Sylvia speaking on wartime sex slavery in Atlanta to the Comfort Women Statue Memorial Task Force and other groups.

“It feels impossible in our ‘flesh’ to reconcile with our ‘enemies’ or those who have hurt us profoundly.

“So, we need God because we could pay lip service and just say a ‘sorry’ but if there’s no heart change, there’s no power to the apology and therefore true and lasting reconciliation cannot happen. It is miraculous when any kind of reconciliation happens,” said Sylvia.

Raising awareness on modern forms of slavery 

In 2011, God led her to relocate, once again, to Hong Kong.

“It was meaningful for me to be able to bring change as a bridge between people groups and catalyse healing of generational pain.”

She worked as a news anchor and producer with TVB. The following year, she interviewed Matthew Friedman, a United Nations director and US diplomat, for her TVB documentary on modern slavery in China, Thailand and Hong Kong.  

Slavery is not just a historical issue; it exists even today. History is repeating itself. A constant stream of impoverished women and girls have been, and are being, enslaved and abused in the Asia Pacific region, whether through forced marriage, sexual exploitation or forced labour,” said Sylvia.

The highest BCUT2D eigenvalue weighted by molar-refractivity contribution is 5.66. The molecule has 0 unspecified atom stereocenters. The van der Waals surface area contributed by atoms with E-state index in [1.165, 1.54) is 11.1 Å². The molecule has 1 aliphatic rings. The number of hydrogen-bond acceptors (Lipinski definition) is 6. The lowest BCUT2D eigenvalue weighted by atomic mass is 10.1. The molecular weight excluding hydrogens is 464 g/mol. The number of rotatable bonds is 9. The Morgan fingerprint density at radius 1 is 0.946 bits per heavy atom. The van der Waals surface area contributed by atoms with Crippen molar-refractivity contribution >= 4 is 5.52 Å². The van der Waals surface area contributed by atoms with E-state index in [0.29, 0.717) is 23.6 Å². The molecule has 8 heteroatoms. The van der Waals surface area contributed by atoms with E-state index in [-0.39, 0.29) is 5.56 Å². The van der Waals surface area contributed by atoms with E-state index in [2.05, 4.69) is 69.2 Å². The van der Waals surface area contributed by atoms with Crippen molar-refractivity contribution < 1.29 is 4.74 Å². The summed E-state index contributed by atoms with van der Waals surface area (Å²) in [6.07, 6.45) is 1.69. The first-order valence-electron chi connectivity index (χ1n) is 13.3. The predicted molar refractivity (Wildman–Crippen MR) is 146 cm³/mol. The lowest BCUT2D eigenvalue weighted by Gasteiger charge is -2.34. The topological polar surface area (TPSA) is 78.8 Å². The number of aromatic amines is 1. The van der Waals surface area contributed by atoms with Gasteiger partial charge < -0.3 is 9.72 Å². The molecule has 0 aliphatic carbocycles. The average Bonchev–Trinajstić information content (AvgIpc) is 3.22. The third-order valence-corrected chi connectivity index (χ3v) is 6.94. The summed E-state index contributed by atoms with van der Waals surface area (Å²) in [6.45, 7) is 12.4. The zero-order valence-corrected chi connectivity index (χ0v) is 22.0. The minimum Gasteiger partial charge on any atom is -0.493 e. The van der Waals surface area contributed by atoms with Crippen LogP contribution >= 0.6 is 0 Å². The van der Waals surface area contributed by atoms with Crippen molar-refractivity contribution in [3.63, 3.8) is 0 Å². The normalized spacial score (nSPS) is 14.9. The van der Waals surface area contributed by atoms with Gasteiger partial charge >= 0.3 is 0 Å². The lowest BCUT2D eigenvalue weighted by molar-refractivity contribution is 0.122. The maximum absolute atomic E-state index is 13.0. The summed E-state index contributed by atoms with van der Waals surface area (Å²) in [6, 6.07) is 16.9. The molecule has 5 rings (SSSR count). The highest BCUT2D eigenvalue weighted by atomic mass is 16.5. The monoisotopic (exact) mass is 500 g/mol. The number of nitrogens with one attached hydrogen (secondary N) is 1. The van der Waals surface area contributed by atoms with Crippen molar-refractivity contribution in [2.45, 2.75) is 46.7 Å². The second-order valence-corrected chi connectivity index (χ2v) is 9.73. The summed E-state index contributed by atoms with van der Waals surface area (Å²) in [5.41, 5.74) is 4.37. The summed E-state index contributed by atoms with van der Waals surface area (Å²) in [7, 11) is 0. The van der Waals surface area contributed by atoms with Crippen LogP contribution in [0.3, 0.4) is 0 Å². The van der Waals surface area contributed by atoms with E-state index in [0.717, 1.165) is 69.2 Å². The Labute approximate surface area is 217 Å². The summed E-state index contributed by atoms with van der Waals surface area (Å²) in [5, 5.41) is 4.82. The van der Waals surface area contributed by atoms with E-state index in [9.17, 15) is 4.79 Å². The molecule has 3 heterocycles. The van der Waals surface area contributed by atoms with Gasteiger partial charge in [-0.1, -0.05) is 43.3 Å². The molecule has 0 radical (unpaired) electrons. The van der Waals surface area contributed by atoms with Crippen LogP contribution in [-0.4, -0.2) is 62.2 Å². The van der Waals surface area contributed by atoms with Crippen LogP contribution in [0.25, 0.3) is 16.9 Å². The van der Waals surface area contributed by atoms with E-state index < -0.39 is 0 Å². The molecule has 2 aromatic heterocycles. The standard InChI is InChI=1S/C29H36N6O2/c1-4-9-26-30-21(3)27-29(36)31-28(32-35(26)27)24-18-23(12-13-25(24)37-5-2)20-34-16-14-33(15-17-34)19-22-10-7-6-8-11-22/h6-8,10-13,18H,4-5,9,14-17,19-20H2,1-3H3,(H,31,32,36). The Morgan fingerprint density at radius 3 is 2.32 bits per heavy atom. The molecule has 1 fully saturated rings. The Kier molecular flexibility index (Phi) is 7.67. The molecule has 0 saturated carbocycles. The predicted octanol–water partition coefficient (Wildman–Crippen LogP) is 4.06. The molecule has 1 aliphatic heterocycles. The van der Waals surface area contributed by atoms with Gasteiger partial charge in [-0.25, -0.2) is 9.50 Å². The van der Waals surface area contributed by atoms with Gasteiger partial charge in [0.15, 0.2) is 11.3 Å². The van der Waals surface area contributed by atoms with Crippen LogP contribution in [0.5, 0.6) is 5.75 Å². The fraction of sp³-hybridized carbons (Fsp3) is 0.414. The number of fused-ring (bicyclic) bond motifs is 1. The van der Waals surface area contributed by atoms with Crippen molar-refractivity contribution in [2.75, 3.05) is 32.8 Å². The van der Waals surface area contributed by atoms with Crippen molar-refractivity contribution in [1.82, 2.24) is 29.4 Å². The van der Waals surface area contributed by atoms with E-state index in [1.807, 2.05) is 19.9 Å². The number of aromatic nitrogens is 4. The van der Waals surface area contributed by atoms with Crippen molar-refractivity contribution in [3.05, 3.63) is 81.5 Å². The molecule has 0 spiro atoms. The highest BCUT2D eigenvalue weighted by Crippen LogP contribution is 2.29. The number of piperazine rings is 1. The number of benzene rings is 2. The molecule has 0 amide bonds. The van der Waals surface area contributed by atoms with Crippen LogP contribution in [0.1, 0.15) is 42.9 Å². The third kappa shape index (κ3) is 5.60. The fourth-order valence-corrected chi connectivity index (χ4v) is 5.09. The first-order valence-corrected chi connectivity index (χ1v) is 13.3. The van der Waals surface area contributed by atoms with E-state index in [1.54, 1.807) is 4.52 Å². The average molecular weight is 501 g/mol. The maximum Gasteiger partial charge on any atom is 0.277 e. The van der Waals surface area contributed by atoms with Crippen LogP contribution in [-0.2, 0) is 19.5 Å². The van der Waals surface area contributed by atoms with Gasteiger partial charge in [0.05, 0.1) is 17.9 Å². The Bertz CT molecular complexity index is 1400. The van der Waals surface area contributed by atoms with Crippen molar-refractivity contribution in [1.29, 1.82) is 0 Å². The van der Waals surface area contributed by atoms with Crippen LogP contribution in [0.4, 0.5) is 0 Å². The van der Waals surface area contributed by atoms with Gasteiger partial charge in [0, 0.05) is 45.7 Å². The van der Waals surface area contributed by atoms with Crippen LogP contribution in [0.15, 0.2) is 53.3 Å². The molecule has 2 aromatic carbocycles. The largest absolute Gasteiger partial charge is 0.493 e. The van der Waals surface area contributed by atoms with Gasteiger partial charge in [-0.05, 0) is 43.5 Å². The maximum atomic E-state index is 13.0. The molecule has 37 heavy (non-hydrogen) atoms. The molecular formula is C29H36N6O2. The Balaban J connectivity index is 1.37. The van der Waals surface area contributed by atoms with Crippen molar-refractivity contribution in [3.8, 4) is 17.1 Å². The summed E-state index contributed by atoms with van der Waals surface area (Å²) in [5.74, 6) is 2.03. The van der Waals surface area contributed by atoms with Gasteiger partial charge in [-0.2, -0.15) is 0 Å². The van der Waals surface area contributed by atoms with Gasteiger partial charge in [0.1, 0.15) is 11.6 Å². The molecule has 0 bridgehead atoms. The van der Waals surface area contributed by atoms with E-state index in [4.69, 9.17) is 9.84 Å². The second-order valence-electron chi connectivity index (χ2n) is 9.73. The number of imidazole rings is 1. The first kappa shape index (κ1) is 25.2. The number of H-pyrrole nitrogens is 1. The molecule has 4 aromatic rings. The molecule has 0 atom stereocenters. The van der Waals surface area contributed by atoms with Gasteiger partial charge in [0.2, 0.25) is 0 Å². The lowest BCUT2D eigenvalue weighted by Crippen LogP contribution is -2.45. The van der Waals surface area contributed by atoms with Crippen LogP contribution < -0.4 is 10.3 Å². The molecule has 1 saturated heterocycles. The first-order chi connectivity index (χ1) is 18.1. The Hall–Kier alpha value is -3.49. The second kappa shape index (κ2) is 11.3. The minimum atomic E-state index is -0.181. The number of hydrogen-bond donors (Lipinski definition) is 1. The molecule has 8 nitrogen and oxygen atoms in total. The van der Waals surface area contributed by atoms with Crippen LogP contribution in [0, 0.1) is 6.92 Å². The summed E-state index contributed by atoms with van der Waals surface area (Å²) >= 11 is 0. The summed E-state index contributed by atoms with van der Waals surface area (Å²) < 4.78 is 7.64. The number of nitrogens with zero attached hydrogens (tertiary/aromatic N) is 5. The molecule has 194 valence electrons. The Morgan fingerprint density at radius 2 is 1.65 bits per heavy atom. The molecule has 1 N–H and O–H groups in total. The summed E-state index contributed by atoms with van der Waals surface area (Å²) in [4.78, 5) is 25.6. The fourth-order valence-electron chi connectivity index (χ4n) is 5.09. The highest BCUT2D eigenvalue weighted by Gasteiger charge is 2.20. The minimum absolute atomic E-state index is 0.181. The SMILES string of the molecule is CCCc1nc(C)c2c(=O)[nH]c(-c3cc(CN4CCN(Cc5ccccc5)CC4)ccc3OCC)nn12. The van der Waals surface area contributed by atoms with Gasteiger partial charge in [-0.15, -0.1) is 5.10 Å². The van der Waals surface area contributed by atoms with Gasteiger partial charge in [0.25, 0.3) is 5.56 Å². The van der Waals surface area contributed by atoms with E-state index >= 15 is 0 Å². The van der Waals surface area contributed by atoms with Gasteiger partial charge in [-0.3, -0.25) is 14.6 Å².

Both of them became fast friends and emailed several times a day because they were both passionate about the fight against modern slavery. At that time, Matthew was launching the Mekong Club, a non-profit organisation that aimed to mobilise the private sector to take the lead in the fight against modern slavery.  

Yet corporations and banks were not responding much to his cold call emails so Sylvia helped get him access to them through the journalism contacts that she had. 

Sylvia teaching about wartime Japanese sex slavery at the City University in Hong Kong in March 2018.

Matthew faced much difficulties in his pioneering work in fighting modern slavery. We were on our knees praying a lot at that time. It felt like a test that we had to persevere through and pass,” said Sylvia.  

Their partnership turned out to be very fruitful. It led from those early years when no one knew about human trafficking and outrightly denied its existence to the stage where leading global banks and top brands are now seeking to work with the Mekong Club to help eliminate modern slavery and anti-money laundering from traffickers’ criminal profits. 

Sylvia filming a documentary on child and women trafficking in Cambodia.

Sylvia won the prestigious International Human Rights Press Award for her three-part documentary series on human trafficking in China, Hong Kong and Thailand in 2013.